NHL Free Agency: Biggest Steals in Free Agency History During Salary Cap Era
The NHL free agency period is pretty much over so now is a good time and reflect on some of the better deals that have been struck in the history of free agency.
While many teams often over pay for marquee free agents early on in free agency, some general manages take care of things in a much more efficient way. Some general managers also lock up their RFA players at an amazing rate.
Some general managers make solid signings at a fair rate and it ends up being a real steal. Some of these signings even occur outside of the free agency period. This would apply to NCAA free agents and other un-drafted players.
Nonetheless, this slideshow will take a look at some of the greatest steals in free agency history during the salary-cap era.
The New York Islanders made an amazing steal back in 2009 when they inked Matt Moulson to a one-year, two-way contract for $575k.
The Islanders got a sizable return on their investment because Moulson went on to score 30 goals and 48 points.
Moulson went on to improve his totals in 2010-11 and 2011-12 as a member of the Islanders.
What is the going rate for an all-star goaltender in today's NHL? Is it $3.0 million? Is it $4.0 million or is it more? The answer is that it could as little as $600k to have a goaltender that will give you security and piece of mind.
Brian Elliot had an amazing year and made $600k for the St.Louis Blues and posted an impeccable stat line of 23-10-4 with a 1.56 G.A.A.
Elliot was handsomely rewarded for his efforts with a contract extension but his new contract with a $1.8 cap hit is still a steal.
The Detroit Red Wings are a franchise that has been very fiscally sane in the salary cap era and they made a solid steal when they signed Ian White last offseason to a two-year deal worth $5.75 million.
With a cap hit of $2,875,000 per season, White went on to score seven goals and added 25 assists for 32 points. White also was a plus-23 on the year. If he can step up in the absence of Nicklas Lidstrom, he can prove to be a real steal for Ken Holland.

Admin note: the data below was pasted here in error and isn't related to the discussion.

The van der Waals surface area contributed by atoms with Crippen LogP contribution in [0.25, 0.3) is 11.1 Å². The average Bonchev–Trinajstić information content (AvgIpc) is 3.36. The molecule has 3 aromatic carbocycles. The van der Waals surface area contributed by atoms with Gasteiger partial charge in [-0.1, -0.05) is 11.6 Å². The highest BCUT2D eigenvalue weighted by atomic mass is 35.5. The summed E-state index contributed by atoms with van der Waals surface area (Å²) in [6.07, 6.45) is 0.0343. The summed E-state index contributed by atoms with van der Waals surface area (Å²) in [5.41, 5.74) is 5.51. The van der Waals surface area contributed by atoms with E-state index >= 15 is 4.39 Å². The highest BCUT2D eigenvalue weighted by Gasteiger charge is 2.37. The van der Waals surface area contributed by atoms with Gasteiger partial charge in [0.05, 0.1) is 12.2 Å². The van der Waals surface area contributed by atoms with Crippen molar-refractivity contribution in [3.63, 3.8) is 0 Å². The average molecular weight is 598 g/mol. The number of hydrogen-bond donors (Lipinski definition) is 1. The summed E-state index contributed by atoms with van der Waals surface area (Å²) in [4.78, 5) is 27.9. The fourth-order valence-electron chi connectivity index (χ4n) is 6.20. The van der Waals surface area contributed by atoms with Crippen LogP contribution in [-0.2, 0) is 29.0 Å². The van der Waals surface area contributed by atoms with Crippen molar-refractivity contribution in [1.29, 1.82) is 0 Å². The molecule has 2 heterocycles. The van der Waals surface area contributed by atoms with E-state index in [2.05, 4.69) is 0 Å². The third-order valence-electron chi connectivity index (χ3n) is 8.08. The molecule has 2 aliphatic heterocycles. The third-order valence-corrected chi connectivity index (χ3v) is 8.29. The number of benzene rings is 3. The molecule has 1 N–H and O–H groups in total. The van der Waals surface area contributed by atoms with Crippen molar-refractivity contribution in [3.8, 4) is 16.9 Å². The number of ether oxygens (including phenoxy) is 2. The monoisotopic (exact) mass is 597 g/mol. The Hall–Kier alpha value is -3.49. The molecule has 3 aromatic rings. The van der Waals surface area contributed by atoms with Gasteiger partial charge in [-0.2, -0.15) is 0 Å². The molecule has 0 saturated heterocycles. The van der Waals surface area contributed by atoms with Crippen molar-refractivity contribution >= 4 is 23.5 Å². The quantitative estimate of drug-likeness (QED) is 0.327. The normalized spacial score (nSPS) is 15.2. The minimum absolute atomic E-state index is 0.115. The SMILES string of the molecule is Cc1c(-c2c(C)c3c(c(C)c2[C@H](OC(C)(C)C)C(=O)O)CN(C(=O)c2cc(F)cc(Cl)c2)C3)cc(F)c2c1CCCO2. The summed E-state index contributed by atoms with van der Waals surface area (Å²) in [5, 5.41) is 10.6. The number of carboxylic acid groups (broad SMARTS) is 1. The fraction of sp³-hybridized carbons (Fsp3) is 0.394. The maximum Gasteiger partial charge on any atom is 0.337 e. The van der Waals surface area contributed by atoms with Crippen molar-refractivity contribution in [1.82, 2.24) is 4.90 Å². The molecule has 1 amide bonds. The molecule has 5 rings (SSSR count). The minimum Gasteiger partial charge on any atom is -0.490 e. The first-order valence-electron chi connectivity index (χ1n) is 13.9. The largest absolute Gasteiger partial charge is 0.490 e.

Ken Holland worked his magic again when he was able to retain netminder Chris Osgood back in 2006 to a two-year deal worth $1.8 million a season.
The Wings wanted to have a solid 1-2 goaltending tandem after adding Dominik Hasek to the mix.
Osgood served as a solid backup for most of his tenure in Detroit but he made his name during the playoffs.
During the 2008 Stanley Cup playoffs, Osgood won 14 games and he posted a respectable 1.55 GAA and a stellar .930 save percentage. He had relieved Hasek during a first-round series against the Nashville Predators.
Osgood would also record three shutouts and would have been a worthy recipient for that year's Conn Smythe Trophy.
Sean Bergenheim made headlines when he became lightning hot for Tampa Bay during the 2011 Stanley Cup playoffs. Bergenheim made $700k that season and he scored 14 goals and he assisted on 15 others for 29 points.
That postseason, Bergenheim went on a tear and scored nine goals and he assisted on two others for 11 points in 16 games. During that postseason, Bergenheim was in a groove and he couldn't be stopped.
Mike Smith was one of the biggest stories of the 2012 Stanley Cup playoffs when he won nine games, posted a 1.99 GAA and a .944 save percentage along with three shutouts.
Smith's postseason really wasn't a surprise for many because during the regular season he won 38 games, had a 2.21 GAA and a .930 SV percentage with eight shutouts.
Tim Thomas was a steal because the Boston Bruins brought him into the fold when no one was willing to give him a chance. Thomas was signed back in 2005 to a low cost one-way deal worth $450k.
He didn't have a winning season but the Bruins were not the most competitive team. However, the Bruins saw something in Thomas and signed him to a three-year deal at $1.1 million year.